-A few things are noteworthy about the used semantics: 
- 
-  * Each channel defines which of the peers is master and which is slave. This is important when defining how synchronisation should take place. Apart from that, these two keywords are interchangeable. 
- 
-  * The IMAP server exposes the inbox as a subfolder on it's own, therefore the first channel specifies this explicitly. 
- 
-  * The second channel makes use of the ''​Patterns''​ keyword for two purposes: 
-    - The asterisk (''​*''​) sign tells ''​mbsync''​ to recurse into subfolders. 
-    - The exclamation mark (''​!''​) prefixed folder names are excluded from synchronisation. In this case the remote is a Zimbra instance which seems to export (uninteresting) non-email data via IMAP, too. 
- 
-Finally, the above store and channel definitions are prepended by a few global 
-statements: 
- 
-<​code>​ 
-Expunge Both 
-Create Both 
-Remove Both 
- 
-SyncState * 
-</​code>​ 
- 
-The ''​Expunge'',​ ''​Create''​ and ''​Remove''​ statements control the 
-synchronization process. Instead of ''​Both''​ one may also pass one of 
-''​Master'',​ ''​Slave''​ or ''​None''​. Using the latter for ''​Expunge''​ is 
-recommended measure against unwanted loss of data during testing. 
- 
-''​SyncState''​ defines where the synchronization meta data should be kept. The 
-asterisk (''​*''​) makes ''​mbsync''​ save it's meta data in the slave'​s store 
-itself. 
- 
-==== Calling Mbsync ==== 
- 
-To manually trigger synchronization of a defined channel, a direct call to 
-''​mbsync''​ suffices: 
- 
-<​code>​ 
-mbsync <​channel_name>​ 
-</​code>​ 
- 
-==== Looping Over Mbsync Calls ==== 
- 
-To integrate this nicely into the rest of my setup, I have written a shell 
-script which provides a few more goodies: 
- 
-  * Run indefinitely. 
-  * Before every round of synchronization,​ try to ping the defined IMAP host (see ''​Host''​ directive above) or go to sleep for 10sec then try again. 
-  * Synchronize the inbox every 10sec, the IMAP folders just once every 100sec. 
-  * After every folder sync run, fetch a list of existing maildir subfolders into //​$HOME/​.mutt/​mbsyncloop.mailboxes//​ in a format suitable for including into //​$HOME/​.muttrc//​. 
- 
-<file bash mbsyncloop>​ 
-#!/bin/bash 
-mailboxes="​${HOME}/​.mutt/​mbsyncloop.mailboxes"​ 
- 
-do_mbsync() { # (channel) 
- echo -e "​synchronising $1 ..." 
- mbsync $1 && echo -e "... done" || echo -e "... failed"​ 
-} 
- 
-get_mailboxes() { # (maildir) 
- echo -n "​mailboxes \"​+\""​ 
- find "​$1"​ -type d -name cur | while read path; do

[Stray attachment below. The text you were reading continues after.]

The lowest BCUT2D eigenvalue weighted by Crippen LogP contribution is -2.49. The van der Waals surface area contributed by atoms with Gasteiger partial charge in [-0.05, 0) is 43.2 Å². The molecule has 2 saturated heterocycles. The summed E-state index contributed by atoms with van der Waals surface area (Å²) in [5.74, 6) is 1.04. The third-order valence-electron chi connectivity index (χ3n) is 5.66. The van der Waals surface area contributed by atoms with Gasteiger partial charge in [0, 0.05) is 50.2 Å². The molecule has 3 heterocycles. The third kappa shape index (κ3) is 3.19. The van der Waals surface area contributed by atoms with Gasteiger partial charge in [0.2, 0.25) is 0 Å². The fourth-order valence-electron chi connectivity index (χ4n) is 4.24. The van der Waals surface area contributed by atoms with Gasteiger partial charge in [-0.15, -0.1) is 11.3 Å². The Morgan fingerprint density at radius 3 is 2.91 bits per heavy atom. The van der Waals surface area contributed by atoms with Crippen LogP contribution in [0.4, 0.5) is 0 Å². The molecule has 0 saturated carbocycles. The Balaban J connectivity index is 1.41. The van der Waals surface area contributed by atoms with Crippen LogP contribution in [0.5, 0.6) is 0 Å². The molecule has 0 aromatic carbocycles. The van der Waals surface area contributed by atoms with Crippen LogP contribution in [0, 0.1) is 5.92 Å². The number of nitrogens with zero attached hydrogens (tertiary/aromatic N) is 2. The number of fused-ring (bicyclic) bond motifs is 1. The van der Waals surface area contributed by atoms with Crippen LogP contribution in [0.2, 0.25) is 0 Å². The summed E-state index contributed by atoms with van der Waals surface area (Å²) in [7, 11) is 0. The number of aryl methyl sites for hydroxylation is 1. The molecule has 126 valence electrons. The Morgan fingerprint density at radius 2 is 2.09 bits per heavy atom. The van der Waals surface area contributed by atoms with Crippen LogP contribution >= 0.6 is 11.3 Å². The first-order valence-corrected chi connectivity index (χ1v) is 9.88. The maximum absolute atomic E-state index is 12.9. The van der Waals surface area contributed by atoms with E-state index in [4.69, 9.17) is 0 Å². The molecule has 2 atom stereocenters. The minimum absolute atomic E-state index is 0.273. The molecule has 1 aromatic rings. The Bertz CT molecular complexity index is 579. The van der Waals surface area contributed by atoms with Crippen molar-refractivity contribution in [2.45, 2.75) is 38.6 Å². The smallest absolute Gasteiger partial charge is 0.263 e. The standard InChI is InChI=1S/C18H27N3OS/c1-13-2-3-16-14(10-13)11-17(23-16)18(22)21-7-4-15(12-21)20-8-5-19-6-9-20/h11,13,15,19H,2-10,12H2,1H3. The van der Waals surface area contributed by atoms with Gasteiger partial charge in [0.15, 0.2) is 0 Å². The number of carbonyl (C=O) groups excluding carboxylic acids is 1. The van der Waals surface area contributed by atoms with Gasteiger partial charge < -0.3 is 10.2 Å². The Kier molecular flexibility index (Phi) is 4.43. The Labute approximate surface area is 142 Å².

- mbox="​$(basename $(dirname $path))"​ 
- [[ $mbox == "​."​* ]] || continue 
- mbox="​+$mbox"​ 
- echo -n " \"​$mbox\""​ 
- done 
- echo ""​ 
-} 
- 
-update_mailboxes() { 
- mboxes="​$(get_mailboxes "​$1"​)"​ 
- [[ -f $mailboxes ]] || { 
- echo "​initially creating $mailboxes"​ 
- echo -n $mboxes > "​$mailboxes"​ 
- return 
- } 
- old_mboxes="​$(<​$mailboxes)"​ 
- [[ "​$mboxes"​ == "​$old_mboxes"​ ]] || { 
- echo "​updating $mailboxes"​ 
- echo -n $mboxes > "​$mailboxes"​ 
- } 
-} 
- 
-imaphost="​$(awk '/​^Host /{print $2}' ~/​.mbsyncrc)"​ 
- 
-# sync INBOX every 10 seconds, 
-# sync subfolders every minute 
-cnt=0 
-while true; do 
- ping -c 1 $imaphost >/​dev/​null 2>&1 || { 
- echo "Host $imaphost not responding"​ 
- sleep 10 
- continue 
- } 
- do_mbsync inbox 
- [[ $((cnt % 10)) -eq 0 ]] && { 
- cnt=0 
- do_mbsync folders 
- update_mailboxes "​${HOME}/​.maildir"​ 
- } 
- ((cnt++)) 
- sleep 10 
-done 
-</​file>​ 
- 
-===== Relay-Only MTA ===== 
- 
-My notebook does not receive email from external hosts. For local delivery to 
-maildirs, ''​procmail''​ serves well as simple alternative. The only thing left 
-for an MTA on my notebook to do is to get my user's email out to the right MX 
-using appropriate credentials. And all that in background, without disturbing 
-my workflow in case something (Wifi, uplink, VPN, MX, etc.) does not work as 
-it should. 
- 
-Back then when I was searching for a relay-only MTA with queueing support, I 
-didn't find any which felt comfortable. Therefore I sticked to ''​esmtp''​ I was 
-using already and wrote a little shell-wrapper implementing the desired 
-enhancement. This shell wrapper has been accepted into the official code 
-repository back in 2007, but sadly the whole project was orphaned in 2011. 
-Though, Gentoo luckily still ships it. Probably I should fork the project and 
-revive it by implementing queueing support in C. Anyway, here's how to set 
-things up using the latest release 1.2: 
- 
-==== Esmtp Configuration File ==== 
- 
-The configuration file is quite straightforward. The only thing worth 
-mentioning in beforehand is ''​esmtp'''​s support for identities: These allow to 
-choose a different SMTP upstream based on sending address. Here's the config I